startup. Information should be documented by checklists and formal readiness review plans for
initial startups or following a safety related shut-down. This documentation, with the appropriate
approvals, must be maintained on file to indicate the equipment was constructed according to the
design specifications and was properly installed and tested. Other documents, such as training
records and procedure sign-offs, must also be available.
Minimum Implementation Criteria
A qualified team should be assembled to conduct each PSR. This team, at a minimum, should
include individuals with design and process safety expertise. The team must conduct a physical
examination of the plant, process, or equipment that is new or modified, or that has been
shutdown for safety reasons. The physical examination is to verify that the plant or process was
built according to design, and that all necessary safety features are included and functioning.
This examination must include interviews with key personnel and reviews of documentation,
such as specifications and drawings, to verify that the design criteria are met.
A system should be in place to track, address, and close out issues identified by incident
investigations, audits, PrHAs, or the PSR. A PSR tracking system can be encompassed within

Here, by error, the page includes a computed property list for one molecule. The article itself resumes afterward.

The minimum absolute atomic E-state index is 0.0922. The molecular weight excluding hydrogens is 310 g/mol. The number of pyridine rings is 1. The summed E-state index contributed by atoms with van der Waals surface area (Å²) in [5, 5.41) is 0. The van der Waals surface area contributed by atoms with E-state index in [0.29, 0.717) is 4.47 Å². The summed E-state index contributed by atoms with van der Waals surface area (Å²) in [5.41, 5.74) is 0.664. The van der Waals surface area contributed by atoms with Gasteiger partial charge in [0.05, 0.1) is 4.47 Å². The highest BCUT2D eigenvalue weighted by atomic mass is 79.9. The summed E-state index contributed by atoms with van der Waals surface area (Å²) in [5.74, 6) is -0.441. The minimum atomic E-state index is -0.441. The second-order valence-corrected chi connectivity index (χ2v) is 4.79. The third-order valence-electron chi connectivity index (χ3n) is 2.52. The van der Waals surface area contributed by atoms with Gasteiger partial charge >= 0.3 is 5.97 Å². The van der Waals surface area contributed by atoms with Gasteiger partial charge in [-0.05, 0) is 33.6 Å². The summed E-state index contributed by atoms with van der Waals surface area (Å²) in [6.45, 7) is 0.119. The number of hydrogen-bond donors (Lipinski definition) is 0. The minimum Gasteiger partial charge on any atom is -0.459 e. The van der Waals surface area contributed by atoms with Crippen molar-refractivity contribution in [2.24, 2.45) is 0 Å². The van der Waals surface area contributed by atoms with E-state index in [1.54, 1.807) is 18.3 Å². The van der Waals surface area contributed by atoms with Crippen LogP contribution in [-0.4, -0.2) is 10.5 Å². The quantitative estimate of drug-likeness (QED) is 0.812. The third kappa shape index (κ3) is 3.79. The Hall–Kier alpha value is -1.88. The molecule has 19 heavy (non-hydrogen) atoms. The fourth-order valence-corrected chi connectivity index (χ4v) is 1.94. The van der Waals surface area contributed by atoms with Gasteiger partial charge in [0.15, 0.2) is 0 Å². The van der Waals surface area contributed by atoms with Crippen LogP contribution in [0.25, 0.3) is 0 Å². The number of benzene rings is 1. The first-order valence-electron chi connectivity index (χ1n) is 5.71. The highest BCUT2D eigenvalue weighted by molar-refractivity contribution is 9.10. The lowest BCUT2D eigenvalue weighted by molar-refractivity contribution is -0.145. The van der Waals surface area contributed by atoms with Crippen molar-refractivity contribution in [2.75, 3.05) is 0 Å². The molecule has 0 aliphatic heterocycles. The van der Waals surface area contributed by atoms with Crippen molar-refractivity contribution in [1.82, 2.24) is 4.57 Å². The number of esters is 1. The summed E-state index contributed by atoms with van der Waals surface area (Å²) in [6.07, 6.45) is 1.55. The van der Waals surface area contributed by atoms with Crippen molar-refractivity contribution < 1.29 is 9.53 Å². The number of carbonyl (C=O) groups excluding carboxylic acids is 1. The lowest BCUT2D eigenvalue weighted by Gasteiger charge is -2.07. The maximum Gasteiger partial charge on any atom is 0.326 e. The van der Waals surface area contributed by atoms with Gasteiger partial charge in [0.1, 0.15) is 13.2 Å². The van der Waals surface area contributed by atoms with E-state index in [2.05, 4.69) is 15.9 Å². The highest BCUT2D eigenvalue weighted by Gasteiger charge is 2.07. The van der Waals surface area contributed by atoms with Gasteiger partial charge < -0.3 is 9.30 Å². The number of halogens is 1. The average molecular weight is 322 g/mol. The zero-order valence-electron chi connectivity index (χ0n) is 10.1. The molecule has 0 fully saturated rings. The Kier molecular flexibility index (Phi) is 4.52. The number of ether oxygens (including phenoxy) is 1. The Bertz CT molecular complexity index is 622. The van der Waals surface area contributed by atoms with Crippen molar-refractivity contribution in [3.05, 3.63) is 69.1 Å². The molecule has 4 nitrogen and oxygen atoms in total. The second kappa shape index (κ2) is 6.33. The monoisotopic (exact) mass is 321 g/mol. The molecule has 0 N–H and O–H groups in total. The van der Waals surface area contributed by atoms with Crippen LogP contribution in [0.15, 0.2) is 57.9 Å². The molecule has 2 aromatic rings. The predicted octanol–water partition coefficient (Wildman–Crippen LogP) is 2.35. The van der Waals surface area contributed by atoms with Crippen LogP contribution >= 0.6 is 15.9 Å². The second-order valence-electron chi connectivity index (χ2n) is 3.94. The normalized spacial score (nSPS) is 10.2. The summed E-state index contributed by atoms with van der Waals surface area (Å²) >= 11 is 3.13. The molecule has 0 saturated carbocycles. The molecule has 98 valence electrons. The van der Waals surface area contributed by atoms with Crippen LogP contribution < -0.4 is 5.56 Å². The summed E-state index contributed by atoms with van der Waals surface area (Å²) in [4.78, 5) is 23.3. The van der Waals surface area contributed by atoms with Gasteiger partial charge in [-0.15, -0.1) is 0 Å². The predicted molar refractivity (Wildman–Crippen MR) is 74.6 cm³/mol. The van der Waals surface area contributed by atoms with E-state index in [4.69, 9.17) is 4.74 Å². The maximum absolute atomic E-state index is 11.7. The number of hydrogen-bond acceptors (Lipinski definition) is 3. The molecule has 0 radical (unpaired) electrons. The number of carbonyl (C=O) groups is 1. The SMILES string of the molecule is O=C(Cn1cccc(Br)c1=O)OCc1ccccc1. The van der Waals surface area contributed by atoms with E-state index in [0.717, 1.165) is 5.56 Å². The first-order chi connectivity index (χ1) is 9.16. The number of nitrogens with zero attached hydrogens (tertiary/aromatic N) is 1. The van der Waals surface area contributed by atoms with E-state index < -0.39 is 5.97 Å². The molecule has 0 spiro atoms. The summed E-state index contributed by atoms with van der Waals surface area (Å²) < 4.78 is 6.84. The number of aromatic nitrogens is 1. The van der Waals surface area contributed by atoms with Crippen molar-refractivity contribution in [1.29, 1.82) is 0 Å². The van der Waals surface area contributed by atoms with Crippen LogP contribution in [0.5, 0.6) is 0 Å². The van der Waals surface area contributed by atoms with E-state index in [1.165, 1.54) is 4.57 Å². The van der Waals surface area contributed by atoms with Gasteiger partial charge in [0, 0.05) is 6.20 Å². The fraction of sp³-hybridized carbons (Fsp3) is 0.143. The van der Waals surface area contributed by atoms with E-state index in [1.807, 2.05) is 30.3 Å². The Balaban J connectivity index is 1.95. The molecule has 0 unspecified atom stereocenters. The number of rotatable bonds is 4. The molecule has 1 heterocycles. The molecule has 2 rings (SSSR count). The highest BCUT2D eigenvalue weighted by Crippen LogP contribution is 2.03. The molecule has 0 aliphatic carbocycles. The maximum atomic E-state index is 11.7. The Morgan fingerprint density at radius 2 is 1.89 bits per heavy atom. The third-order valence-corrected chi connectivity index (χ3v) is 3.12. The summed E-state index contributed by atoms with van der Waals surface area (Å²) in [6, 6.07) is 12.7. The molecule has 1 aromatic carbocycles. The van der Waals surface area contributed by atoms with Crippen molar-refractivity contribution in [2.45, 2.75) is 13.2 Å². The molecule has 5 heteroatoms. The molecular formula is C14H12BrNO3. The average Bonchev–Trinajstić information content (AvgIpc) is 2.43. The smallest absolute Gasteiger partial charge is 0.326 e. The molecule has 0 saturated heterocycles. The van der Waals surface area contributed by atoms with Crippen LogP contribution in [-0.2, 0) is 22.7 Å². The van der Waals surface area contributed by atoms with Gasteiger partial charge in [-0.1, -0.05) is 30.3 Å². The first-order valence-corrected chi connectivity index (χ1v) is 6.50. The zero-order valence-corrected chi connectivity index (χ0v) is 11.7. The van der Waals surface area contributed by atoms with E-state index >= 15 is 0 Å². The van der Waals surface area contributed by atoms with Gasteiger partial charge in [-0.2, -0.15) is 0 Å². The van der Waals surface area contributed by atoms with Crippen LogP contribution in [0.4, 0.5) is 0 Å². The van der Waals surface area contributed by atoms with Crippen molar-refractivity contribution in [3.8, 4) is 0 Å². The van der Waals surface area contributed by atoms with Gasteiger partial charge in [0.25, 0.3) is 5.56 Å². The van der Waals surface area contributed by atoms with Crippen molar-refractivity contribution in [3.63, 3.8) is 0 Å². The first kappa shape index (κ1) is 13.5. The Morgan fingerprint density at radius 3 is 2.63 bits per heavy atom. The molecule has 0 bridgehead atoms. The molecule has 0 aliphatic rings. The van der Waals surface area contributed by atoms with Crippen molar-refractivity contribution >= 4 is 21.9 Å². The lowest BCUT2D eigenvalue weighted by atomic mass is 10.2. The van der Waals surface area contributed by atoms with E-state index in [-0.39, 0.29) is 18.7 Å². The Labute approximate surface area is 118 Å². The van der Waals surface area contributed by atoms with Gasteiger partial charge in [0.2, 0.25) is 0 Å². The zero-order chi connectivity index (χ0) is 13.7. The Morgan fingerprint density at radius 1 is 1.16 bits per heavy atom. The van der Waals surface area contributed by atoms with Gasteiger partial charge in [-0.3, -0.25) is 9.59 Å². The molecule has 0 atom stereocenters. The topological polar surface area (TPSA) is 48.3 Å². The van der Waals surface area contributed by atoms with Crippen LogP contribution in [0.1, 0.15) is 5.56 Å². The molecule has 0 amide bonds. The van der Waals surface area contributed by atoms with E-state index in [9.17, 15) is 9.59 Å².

existing internal self-assessment and corrective action tracking programs within DOE. The
tracking system should be used to ensure that the process is not operated with unresolved issues
that significantly degrade the safety of operations.
The level or depth of a PSR should be consistent with the level of hazard of the process or the
reason for shutdown. A written action plan must be developed for each PSR. As a minimum, all
plans must include the scope of the PSR, names of the PSR team members and their
qualifications, the PSR objectives, the action items, and the individuals responsible for the action
items. For new facilities, a PrHA is performed and recommendations are resolved or
implemented prior to startup. For existing processes, MOC items, such as training and
procedures, are addressed.
How should DOE contractors interpret the phrase when the modification is
significant enough to require a change in PSI? Must the same PSR procedure be
used for all significant changes?
Contractors should define the types of startups they expect to experience following
maintenance or construction on covered processes. They should then design appropriate
PSR approaches for each situation using a graded approach. Not all PSRs must be
completed using the same number or types of people, or using the same review method.
PSRs for major or complex new processes are expected to be greater in scope, take
longer, and involve more resources than the startup of simple processes or a restart after
relatively minor process modifications.